Woman Meditating, Bangkok, Thailand, Southeast Asia, Asia
Woman Meditating, Bangkok
Luca Tettoni

Meditation and Mindfulness

Katinka Hesselink, Trainer in Mindfulness, Leiden, The Netherlands

There are roughly two kinds of meditation: concentration meditation and analytical meditation. In their most extreme forms they are very different, but many practices are a mixture of both.

In concentration meditation one focusses on one object. This can be the breath, a visualized Buddha or any other internal or external object.

In analytical meditation you simply ponder a topic and how it applies to your life. Being aware of your body changing from moment to moment also has a clear analytical component. You're observing as well as analysing the changes. The aim of analytical meditation is integrating that topic into your life: emotionally as well as physically.

Whatever kind of meditation you practice, you will always have to deal with both distraction and dullness. Any kind of meditation is likely to increase both concentration and productivity.

This is slow work; it cannot be hurried. This is urgent work; it cannot be procrastinated.
Eugene Peterson (Christian Contemplation)

Mindfulness meditation - living in awareness

The main aim of mindfulness is becoming more aware: what is going on with my body, my emotions, my thoughts? It helps by training the mind to find peace or concentration even in stressful times. Another way it helps in dealing with stress is that you will learn when you're outpacing yourself and need to slow down.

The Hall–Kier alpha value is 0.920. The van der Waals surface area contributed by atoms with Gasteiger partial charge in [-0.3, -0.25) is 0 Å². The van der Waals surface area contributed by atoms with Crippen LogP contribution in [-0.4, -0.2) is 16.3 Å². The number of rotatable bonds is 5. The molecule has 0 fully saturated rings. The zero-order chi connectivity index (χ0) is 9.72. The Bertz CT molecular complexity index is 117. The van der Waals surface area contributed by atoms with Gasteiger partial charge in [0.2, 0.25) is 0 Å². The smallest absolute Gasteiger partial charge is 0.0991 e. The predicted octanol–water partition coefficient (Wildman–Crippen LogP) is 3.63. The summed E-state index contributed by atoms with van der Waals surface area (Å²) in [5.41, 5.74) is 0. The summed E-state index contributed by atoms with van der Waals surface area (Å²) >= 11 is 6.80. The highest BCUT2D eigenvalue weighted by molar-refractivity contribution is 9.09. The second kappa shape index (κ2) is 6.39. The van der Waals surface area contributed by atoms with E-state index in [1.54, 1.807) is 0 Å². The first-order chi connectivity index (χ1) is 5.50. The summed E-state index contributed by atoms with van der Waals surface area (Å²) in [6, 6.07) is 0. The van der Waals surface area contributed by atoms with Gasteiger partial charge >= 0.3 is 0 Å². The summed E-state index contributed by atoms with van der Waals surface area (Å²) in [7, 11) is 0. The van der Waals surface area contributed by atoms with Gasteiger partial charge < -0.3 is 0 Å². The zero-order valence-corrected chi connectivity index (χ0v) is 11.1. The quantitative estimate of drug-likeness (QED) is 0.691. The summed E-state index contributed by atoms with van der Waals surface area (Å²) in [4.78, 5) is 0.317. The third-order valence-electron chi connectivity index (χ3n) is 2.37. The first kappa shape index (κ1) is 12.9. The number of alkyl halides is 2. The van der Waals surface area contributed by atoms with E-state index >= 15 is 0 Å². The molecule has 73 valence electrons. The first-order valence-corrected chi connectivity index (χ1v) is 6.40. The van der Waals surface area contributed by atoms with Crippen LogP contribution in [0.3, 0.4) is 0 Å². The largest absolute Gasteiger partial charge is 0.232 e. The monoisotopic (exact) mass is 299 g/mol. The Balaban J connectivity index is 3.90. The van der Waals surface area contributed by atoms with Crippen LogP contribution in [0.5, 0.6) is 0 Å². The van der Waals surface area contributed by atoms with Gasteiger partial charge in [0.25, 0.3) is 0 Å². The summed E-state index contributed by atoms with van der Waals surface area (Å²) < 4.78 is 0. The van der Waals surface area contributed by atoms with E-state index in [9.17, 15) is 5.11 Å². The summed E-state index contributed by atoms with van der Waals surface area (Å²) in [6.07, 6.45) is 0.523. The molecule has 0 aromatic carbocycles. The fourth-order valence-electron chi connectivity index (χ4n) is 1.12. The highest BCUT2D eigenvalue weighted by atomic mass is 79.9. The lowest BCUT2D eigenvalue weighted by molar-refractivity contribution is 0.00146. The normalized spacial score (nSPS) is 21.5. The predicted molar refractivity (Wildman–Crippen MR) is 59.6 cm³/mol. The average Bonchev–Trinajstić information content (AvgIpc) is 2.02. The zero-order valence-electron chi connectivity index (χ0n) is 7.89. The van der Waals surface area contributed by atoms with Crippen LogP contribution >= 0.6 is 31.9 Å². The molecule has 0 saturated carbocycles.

The advantage of the Western MBSR (Mindfulness Based Stress Reduction) program is that it is structured like a course: there is a stable group, a clear start and finish, explanation, homework, sharing experiences and of course meditation. It's a balanced program with attention for body, emotions and mind.

One of the pitfalls of meditation is a tendency to keep going round in our thoughts. And then back to the breath (for instance). That's a very good way to train concentration, but not much else will happen.

If you want to go a bit deeper, you need to go 'below the neck' - to face emotions (embedded in the body). There is a saying that meditation is going from head to heart. The eight-week MBSR training course includes specific techniques to encourage that.

Loving Kindness, Self Compassion - Metta meditation

A relatively new development in the field of Mindfulness is that (self-) compassion training is offered as a subsequent course to the eight week MBSR.

Modern psychology has found out that 'self-talk' is essential - and they're not concerned with the precise words we use to talk to ourselves, but with the tone. Are you aggressive or kind to yourself? Can you motivate yourself without bringing yourself down?

It's a major discovery that precisely the people who have it hardest in life, are also often the people who are least kind to themselves. They have never learned to take care of themselves. People with trauma in their system have learned to survive by pushing through and suppressing emotions. That works fine in a crisis, but if you're tense throughout your whole life, that will cause physical problems in the long run.